Monday, September 3, 2012

Down East

(click photos to enlarge)
The day we left Nantucket was the last day of Nantucket Race Week for which the crowning event was Sunday's Opera House Cup, featuring two privateers, Lynx and Pride of Baltimore sailing through the starting line in a mock gun battle.

Entrants in the Opera House Cup must be wooden boats, must use yanked on headsails and leave their spinnakers on the dock, along with any exotic sail with high tech fabric.  

This is what those legendary yachts came for, and Moonshadow was out at the starting line and followed a safe distance to leeward on the first leg of the race.
1913 New York 50 (72 feet) Spartan

73' S&S yawl Bolero

Afterwards we set a course across Nantucket Sound for Hyannis, Massachusetts, which is where the Kennedy compound is located.

Teddy Kennedy's old schooner MYA was out for a sail with about 15 people aboard as we entered the harbor and anchored, only to find that we were just 100 feet from MYA's mooring.  She is a pretty design, but not the mega yacht you'd imagine.  In fact, the brightwork looked like it had not seen sand paper or a varnish brush in a very long time!

We had a beautiful evening with a walk on the beach in front of the compound trying to imagine JFK and Jacqueline doing exactly what we were doing.

 The weather forecast suggested we might have better wind by waiting another day before heading north around Cape Cod, so we found a fuel dock and a taxi to the grocery store where we loaded up with provisions, then got everything back aboard Moonshadow in time to enjoy yet another beautiful sunset from our anchorage behind Egg Island in Hyannis.

The trip to Maine around the outside of Cape Cod was 195 miles with the prospect of some great sailing, but the weather didn't cooperate.  Instead we had two knots of wind and glassy slick seas all the way.

These birds skim a millimeter from the water...
just not when you're holding a camera
Deb and I sat on deck for the sunset and agreed the conditions were perfect for a green flash.  We were about 40 miles offshore so the horizon looked like any other at sea, but with a high pressure and dry clear sky the horizon was as crisp as if it was cut from  a piece of blue cardboard with a razor blade.  

Sure enough we both yelled as the last of the sun disappeared and was momentarily replaced by a neon green spot!

We both had our cameras ready and took pictures, but auto-focus/auto-exposure delays interfered with the instant timing required to capture the moment.  We'll keep trying to photograph a green flash but they are pretty rare.  This was only our third!

Next up was a night with a billion stars, bright planets and the milky way.  Sorry, no pictures! As with the other overnight passages we've made, John went below to sleep and returned a couple of hours later with zero minutes of actual sleep on his logbook.  Deb doesn't have that problem so she went below and slept while John watched a distant fog bank grow nearer.

A couple hours later Moonshadow found herself just a few miles from Rockland stopped in really thick fog and surrounded by millions of lobster trap buoys.  They are not really lobster traps, they're cruiser traps!  Some have two floating buoys separated by 20 feet of line... motor between these and you prop is sure to be fouled.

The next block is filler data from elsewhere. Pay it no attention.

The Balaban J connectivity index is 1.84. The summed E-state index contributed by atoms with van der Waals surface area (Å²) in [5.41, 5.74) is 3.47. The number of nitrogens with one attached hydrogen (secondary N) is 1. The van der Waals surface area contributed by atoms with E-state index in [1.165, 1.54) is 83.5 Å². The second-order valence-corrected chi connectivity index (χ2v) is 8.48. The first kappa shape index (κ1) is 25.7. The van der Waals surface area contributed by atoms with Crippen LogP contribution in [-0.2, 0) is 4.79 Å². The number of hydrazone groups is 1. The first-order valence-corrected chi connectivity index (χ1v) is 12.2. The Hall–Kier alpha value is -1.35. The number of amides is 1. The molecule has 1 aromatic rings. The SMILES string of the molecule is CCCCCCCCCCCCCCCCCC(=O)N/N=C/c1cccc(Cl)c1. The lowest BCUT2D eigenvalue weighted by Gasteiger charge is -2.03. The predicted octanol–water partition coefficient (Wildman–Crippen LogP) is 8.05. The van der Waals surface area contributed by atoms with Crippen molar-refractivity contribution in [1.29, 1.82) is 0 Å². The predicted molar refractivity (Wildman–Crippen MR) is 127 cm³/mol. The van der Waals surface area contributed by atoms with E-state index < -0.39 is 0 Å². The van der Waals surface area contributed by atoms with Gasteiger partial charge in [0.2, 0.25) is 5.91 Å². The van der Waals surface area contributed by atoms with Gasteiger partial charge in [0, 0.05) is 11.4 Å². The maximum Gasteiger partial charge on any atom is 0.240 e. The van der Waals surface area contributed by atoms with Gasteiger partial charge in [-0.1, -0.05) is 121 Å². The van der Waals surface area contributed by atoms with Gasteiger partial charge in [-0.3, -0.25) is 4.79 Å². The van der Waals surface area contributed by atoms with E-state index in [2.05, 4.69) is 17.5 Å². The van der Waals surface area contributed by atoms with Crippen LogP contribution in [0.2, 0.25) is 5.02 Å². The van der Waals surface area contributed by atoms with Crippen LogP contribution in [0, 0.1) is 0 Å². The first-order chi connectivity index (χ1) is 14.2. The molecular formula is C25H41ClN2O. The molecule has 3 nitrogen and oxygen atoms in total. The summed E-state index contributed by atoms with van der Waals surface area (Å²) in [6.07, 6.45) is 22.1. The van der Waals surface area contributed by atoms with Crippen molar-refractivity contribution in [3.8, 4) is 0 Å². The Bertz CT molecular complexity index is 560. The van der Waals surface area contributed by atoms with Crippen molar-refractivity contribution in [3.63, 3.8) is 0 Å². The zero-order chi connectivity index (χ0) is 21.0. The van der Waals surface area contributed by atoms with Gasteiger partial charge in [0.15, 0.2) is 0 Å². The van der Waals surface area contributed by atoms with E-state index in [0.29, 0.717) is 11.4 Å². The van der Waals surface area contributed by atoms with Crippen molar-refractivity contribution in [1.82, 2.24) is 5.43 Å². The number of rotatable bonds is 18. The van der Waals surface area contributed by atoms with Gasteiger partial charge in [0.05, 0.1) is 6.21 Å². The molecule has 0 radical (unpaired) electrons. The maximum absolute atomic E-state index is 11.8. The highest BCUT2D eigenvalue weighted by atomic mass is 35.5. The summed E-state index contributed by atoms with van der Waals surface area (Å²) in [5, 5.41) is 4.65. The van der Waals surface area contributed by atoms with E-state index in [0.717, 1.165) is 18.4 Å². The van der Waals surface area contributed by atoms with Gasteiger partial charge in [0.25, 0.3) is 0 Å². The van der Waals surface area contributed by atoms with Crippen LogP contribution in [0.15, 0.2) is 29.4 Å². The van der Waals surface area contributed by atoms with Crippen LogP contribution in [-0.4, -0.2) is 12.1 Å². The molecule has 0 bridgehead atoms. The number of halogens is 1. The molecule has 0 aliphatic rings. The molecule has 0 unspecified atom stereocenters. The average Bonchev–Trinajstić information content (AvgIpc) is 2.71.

Our radar and chart plotters made the job of feeling our way into port through the fog much less tense than the old days when a fathometer and compass was all anybody had, but still we kept the boat speed down around 3 knots, stopping every so often to listen  for (and hear) nearby fishermen going about their work, but not using any fog horns.  Moonshadow has an automatic foghorn that sounds every 2 minutes, so we're legal, but evidently the fishermen don't have them or don't use them... 

Still we were glad to finally "see" this buoy.  Can you see it? (not the lobster buoy - the channel marker!)  Even with the slow going until we broke out of the fog, our 195 mile passage from Hyannis to Rockland was  covered in 23 hours.  It is still hard to get used to making passages this quickly!

We spent two days in Rockland mostly recuperating from the overnight trip, picking up supplies we'd forgotten in Hyannis, and ordering others for delivery further along our path.  The 0900 morning "Magellan Net" we've joined revealed some of the cruisers we'd met earlier and others we'd only met on the radio waves would be in Rockland, so we arranged an impromptu cocktail party aboard Moonshadow to get re-acquainted.  The conversation is never lacking for subject matter in a group of sailing cruisers because there's so much everyone has in common from the weather to watch systems to charging batteries, places seen and future plans.  

From Rockland we sailed across Penobscot Bay to a twisting passage called the Fox Islands Thorofare, which is a narrow five mile gap between North Haven and Vinalhaven Islands.  

The sights along this waterway were just amazing and there were interesting water craft everywhere.

When we arrived, we found ourselves anchored in beautiful Seal Bay on the east side of Vinalhaven Island.   We felt like we'd just anchored in Yosemite's Tuolumne Meadows.

The tidal range in these areas is quite high, double our typical tide in San Diego and four times more than what we'd seen in Florida and the Chesapeake.

It is possible to dinghy into places at high tide where you would be stranded if you waited too long on a falling tide.

This passage was navigable by dinghy just a few hours before.